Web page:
Thursday 16 February 2012

Searching for salad survivors

After a couple of weeks of really cold weather, and some snow, the thermometer has moved sluggishly into positive territory. The snow in our part of the world has all melted now, so I have made the rounds of my veg plot to see what survived and what didn't.

No problems with the brassicas - they will survive much worse - but the salads were my chief concern. This Winter I have had many of them under the protection of cloches, including some lettuces. I have never attempted to grow lettuce in the Winter before, but the combination of choosing hardy varieties (I have Winter Density and All Year Round) and the cloches means that I have a viable crop. And the best thing is that it is available now, at a time when my raised beds would otherwise be pretty bare. These two were spares left over when I planted-up the long cloches, but to be honest they are the best of the bunch now. I think it is because they have had plenty of room.

This is where they live:

One cloche temporarily removed - for photography purposes

They aren't fully mature yet - they have grown very slowly (which is hardly surprising), but they are certainly useable already. Their siblings under the long cloches are OK too, though a bit smaller.

Elsewhere I have some Endives, some protected by individual cloches, some not. The next two photos demonstrate the beneficial effect of the cloche. In the first one you can see two plants growing very close together.

The one on the left is very ragged, but the one protected by the cloche is in much better condition.

This broad-leaved Endive is definitely beyond redemption:

This variegated Chicory is marginal. It might recover, but I somehow doubt it.

Whereas these two beauties were snuggled-up together under a single cloche keeping each other warm, such that they have not only survived, but also thrived.

Unfortunately for them thriving sometimes just hastens their demise!

At least this one has had a happy life!

My little patch of Land Cress is looking happy enough too. It fits conveniently under one of the bigger individual cloches, so it's well protected.

So all in all, things could have been a lot worse. And if I hadn't previously been convinced of the merits of cloches I certainly am now.


  1. Amazing that only after a few days of that snow and cold, the vegetables bounce back and give us some more of their bounty.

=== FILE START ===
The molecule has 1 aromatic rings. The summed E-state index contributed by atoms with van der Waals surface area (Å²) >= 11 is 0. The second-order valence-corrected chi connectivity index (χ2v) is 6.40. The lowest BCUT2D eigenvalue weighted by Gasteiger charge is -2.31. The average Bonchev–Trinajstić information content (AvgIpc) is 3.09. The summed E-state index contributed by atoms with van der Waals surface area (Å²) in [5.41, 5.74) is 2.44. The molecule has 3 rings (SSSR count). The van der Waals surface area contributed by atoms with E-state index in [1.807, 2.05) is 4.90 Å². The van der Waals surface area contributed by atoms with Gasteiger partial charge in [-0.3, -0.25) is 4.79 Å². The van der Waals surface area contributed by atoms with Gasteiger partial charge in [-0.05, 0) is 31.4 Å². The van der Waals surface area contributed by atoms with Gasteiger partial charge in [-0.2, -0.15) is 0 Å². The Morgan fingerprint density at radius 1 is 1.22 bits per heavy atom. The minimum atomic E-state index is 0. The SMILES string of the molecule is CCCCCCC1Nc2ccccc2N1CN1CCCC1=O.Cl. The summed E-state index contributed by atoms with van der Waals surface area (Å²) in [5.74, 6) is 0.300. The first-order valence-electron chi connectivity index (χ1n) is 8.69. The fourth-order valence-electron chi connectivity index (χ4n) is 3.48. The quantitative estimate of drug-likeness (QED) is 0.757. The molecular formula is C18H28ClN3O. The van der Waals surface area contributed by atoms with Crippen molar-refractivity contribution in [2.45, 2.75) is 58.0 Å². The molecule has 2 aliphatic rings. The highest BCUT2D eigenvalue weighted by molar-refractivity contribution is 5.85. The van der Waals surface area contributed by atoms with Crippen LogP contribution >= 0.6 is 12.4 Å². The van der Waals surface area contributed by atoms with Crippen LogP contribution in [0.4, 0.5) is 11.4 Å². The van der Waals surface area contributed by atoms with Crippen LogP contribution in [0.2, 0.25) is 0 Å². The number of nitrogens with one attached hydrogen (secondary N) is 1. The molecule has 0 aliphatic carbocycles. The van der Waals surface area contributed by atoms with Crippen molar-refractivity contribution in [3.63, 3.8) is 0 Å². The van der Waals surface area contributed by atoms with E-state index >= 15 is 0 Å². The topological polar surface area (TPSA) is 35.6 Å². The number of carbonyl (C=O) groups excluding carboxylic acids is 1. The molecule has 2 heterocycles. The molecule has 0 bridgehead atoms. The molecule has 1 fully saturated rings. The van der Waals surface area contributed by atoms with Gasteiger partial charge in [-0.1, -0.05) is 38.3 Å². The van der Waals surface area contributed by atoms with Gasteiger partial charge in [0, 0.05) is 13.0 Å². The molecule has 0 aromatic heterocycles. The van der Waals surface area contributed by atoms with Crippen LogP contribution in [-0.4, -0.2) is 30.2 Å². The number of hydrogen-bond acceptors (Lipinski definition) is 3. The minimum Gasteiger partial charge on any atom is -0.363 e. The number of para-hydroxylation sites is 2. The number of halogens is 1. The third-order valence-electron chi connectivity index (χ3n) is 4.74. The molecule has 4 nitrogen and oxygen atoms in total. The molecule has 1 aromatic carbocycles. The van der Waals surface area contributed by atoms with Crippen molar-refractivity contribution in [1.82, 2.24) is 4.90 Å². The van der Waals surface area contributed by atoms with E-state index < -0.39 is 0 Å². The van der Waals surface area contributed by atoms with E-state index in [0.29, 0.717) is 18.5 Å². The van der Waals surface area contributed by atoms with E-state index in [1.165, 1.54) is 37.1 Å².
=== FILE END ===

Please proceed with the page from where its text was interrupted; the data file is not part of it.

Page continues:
2. This post certainly proves the merits of cloches.

  3. I still have a few salad leaves in the greenhouse but that is all. Lettuce can be surprisingly hardy

  4. I loved the idea of the two snuggled under the same cloche together, but then tragedy struck...maybe it might not have been so cruel if they'd been picked together? I know I'm a big softy :(
    Oh well, such is life.

  5. Lettuce's look quite delicate but they really are quite tough aren't they. I am growing and eating more and more of them.

  6. I'm very jealous. I had no idea lettuces were so hard, I've always thought of them as a bit wimpish! Also, I've awarded you the Liebster blog award.

  7. Great photos Mark and what a success with the lettuce varieties. My experience is, most lettuce like cooler weather, and do not like the summer heat. Cloches make all the difference extending the season and new news..I have only this week found cloches like yours in our local shop. Yeah!!

  8. What a great collection of lettuces you have here! I am impressed by those Cloches. I wander if they sell it here, in US. After the snow we had this week melted, I recovered some carrots. I lost some of my tomato seedlings in the greenhouse though...

  9. An Ode to the Cloche if ever there was one! How satisfying to be able to pick lovely looking salad in February.

  10. Very interesting - what was your low temp/duration?

  11. David, we had (most recently) a spell of about a week in which the temperature barely climbed above zero during the day, and went down as low as -10C at night.


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